Freeman Opinion ( Leaderboard Top ), pagematch: , sectionmatch: 1

Should we amend the Constitution or not?

Even before we address whether to go for con-ass (constituent assembly) or con-con (constitutional convention), or even peoples' initiative, we need to settle first if we really need to amend the Constitution. Will any amendments be beneficial to Filipinos? If amendment is deemed a solution to our national problems, is such a solution the most practicable? Before the senators and the congressmen bicker whether the two houses of Congress should vote jointly or separately, this is to me a mere procedural matter. The jugular issue is: should we or should we not?

The first issue is why do we have to amend our Constitution? If it ain't broke, don't fix it. Well, cha-cha (charter change) proponents are convinced the 1987 Constitution is no longer attuned to the realities of the times. Technology has changed the world since then, this is a totally different world and different times. And the Charter framed by such illustrious men and women as Blas Ople, Cecilia Munoz-Palma, Christian Monsod, and Hilario Davide Jr., to the minds of the millennials, is no longer responsive to the dizzying demands of too many rapid and unpredictable changes.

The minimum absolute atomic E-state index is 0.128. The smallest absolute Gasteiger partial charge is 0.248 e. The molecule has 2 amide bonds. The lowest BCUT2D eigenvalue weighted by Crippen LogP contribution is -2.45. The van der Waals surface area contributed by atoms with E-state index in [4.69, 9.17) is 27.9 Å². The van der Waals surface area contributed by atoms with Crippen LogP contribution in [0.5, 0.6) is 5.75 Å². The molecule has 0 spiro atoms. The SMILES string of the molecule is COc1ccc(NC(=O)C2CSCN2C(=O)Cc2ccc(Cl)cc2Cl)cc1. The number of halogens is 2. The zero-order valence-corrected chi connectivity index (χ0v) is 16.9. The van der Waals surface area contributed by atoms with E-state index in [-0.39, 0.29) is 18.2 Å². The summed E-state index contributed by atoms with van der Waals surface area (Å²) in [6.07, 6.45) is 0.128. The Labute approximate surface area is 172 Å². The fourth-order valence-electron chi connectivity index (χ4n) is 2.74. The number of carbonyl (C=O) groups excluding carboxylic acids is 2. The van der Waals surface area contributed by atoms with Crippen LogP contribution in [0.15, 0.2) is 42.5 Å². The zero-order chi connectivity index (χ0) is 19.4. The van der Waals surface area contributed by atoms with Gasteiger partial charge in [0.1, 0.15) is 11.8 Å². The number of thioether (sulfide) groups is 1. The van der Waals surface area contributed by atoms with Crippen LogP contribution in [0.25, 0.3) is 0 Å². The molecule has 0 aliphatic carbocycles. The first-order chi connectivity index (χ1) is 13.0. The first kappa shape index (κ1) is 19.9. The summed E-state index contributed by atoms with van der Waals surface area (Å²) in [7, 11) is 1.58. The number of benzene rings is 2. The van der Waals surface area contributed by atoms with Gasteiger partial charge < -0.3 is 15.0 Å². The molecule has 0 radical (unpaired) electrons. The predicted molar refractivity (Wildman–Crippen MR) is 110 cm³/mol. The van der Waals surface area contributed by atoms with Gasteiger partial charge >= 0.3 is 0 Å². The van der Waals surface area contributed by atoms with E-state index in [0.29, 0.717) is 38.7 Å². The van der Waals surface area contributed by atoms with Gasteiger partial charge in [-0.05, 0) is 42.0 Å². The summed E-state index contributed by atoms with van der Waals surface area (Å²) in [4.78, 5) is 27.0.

The 1935 Constitution was framed by a con-con during the time of Manuel L. Quezon, Sergio Osmeña Sr., Jose P. Laurel, and Claro M. Recto, when the country was not yet independent. Thus the preamble declared that the ultimate dream of the Filipino people then was to establish a government that shall embody our ideals, conserve and develop the patrimony of the nation and secure for themselves and their posterity the blessings of independence. It was 38 years old when President Marcos convened another con-con in 1973 during the days when the country was under Martial Law. The 1973 Charter was only 13 years old when President Cory, after the EDSA Revolution, convened the con-com.

Today, I concur there is a need to change the Charter. I also believe positive changes, if properly done, can yield benefits to the people. And yes, too, important and useful constitutional changes can be done provided the members of the con-ass or the con-con should prove to be true statesmen, with the welfare of the people and the good of the country over and above any selfish agenda and narrow partisan interests. For instance, I am for Federalism, but the super majority should not manipulate the process in order to ram it down the throats of the Filipinos like what the ruling party wants. Sovereignty should continue to reside in the people. The people alone should make the final decision.


Freeman ( Article MRec ), pagematch: 1, sectionmatch:
  • Follow Us: